thumb image
Artful Living | David Heide Design Minneapolis Condo

Photography by Rich Michell

For seasoned designers like David Heide, a sense of aesthetic balance is key. Blending period details with new practicality was the guiding tenet when David Heide Design Studio recently set out to remodel a Minneapolis condo, infusing it with an art deco elegance. “Early on, the client came up with the term ‘steamship moderne,’” he says, “and it all developed from there.”

The client, John Ollmann, is a passionate collector of objets d’art from the 1920s and 1930s, a time when glamour, luxury and fine craftsmanship were de rigueur. With glorious views of the Mississippi River and the Stone Arch Bridge, the home needed plenty of storage with an effortless sense of vintage elegance. “I have always loved the golden age of ocean liners, with their sleek lines and rich materials,” Ollmann muses.

Indeed, it was all about the materials in the primary bathroom, which feels like a sumptuous suite. Heide designed a nautical-inspired linen cabinet fashioned out of flame mahogany with nickel inlay. Accented with a circular mirror, the hutch mimics the look of a ship’s porthole. That same mahogany encases the bathtub, which takes pride of place in the center of the room. Just behind, a custom medicine cabinet features sliding mirrored doors that reveal an impressive collection of antique ship models. “Most of the ships depict the SS Normandie, which is considered the most beautiful ocean liner of all time,” explains Ollmann. 

That same high style comes alive in the powder room, where the walls are lacquered in rich emerald green. Silver leaf adorns the ceiling, and a Taj Mahal quartzite sink adds a touch of refinement. “At night when the lights come on, the quartzite has a luminescence,” Heide notes.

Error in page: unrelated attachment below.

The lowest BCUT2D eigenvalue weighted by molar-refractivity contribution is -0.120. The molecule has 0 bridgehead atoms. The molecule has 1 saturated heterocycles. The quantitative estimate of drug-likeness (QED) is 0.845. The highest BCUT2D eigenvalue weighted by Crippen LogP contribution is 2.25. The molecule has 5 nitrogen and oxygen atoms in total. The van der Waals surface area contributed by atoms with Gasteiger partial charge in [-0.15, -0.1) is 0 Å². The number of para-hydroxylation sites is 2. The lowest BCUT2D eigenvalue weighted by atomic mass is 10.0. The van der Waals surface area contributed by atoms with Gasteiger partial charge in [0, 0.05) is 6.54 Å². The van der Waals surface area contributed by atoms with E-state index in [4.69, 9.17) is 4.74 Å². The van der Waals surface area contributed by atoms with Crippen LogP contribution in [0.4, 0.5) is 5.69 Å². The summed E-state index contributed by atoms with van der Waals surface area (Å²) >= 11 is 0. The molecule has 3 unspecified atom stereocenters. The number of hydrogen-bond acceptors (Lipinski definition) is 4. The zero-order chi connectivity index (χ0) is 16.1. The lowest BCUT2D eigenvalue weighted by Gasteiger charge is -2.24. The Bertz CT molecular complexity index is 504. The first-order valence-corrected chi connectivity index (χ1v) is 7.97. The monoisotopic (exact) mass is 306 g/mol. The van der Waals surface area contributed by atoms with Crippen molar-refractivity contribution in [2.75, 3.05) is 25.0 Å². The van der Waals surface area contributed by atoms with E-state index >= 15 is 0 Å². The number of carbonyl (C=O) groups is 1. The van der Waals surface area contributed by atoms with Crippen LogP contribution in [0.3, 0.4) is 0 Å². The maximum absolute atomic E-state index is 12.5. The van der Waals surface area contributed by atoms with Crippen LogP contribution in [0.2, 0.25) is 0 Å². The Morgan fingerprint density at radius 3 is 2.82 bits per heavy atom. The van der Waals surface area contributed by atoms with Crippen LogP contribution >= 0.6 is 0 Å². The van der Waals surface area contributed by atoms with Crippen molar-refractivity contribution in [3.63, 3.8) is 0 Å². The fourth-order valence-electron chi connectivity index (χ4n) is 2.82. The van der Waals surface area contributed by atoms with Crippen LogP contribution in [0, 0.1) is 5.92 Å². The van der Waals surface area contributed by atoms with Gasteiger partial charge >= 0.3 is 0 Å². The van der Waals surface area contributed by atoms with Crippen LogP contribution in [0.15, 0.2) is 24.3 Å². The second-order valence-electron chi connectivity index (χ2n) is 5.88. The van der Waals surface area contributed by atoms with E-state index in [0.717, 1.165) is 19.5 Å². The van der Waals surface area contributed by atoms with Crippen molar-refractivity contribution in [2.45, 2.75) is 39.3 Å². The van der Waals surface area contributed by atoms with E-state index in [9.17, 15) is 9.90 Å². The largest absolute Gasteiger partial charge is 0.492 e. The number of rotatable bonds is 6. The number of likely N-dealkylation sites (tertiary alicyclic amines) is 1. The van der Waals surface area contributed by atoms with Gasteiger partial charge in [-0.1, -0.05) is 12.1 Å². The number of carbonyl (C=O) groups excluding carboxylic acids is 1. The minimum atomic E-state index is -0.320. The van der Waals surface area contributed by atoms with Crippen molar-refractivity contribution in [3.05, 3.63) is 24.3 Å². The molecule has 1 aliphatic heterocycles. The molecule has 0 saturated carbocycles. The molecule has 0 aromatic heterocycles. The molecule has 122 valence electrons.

The kitchen, meanwhile, boasts an artful mix of polish and practicality. Playing up Ollmann’s favorite color, Essex Green cabinetry sets the stage and features a pass-through bar lined with shimmering white glass. Styled with vintage 1930s barware, the open space brings light into the home’s dining room and foyer. For a more utilitarian vibe, the lower cabinetry is clad in simple yet durable stainless steel, inspired by the kitchens on vintage ocean liners. “I wanted to embody the sense of being in a ship’s galley amidst the context of John’s amazing collection of decorative arts,” says Heide.

But it’s the dining room where a discipline of design reigns. Because Ollmann has so many collectibles, the challenge was finding a way to showcase them in a curated, orderly fashion. So Heide designed a striking floor-to-ceiling vitrine to hold the coveted objects, from Tiffany desk accessories to 19th century ceramic Wally Birds. There’s truly a place for everything and everything in its place. “David knew how to tone it down so it doesn’t look like a movie set,” Ollmann summarizes. “It’s just the right mix of vintage and modern side by side.” 

Read this article as it appears in the magazine.

Pin It on Pinterest

Share This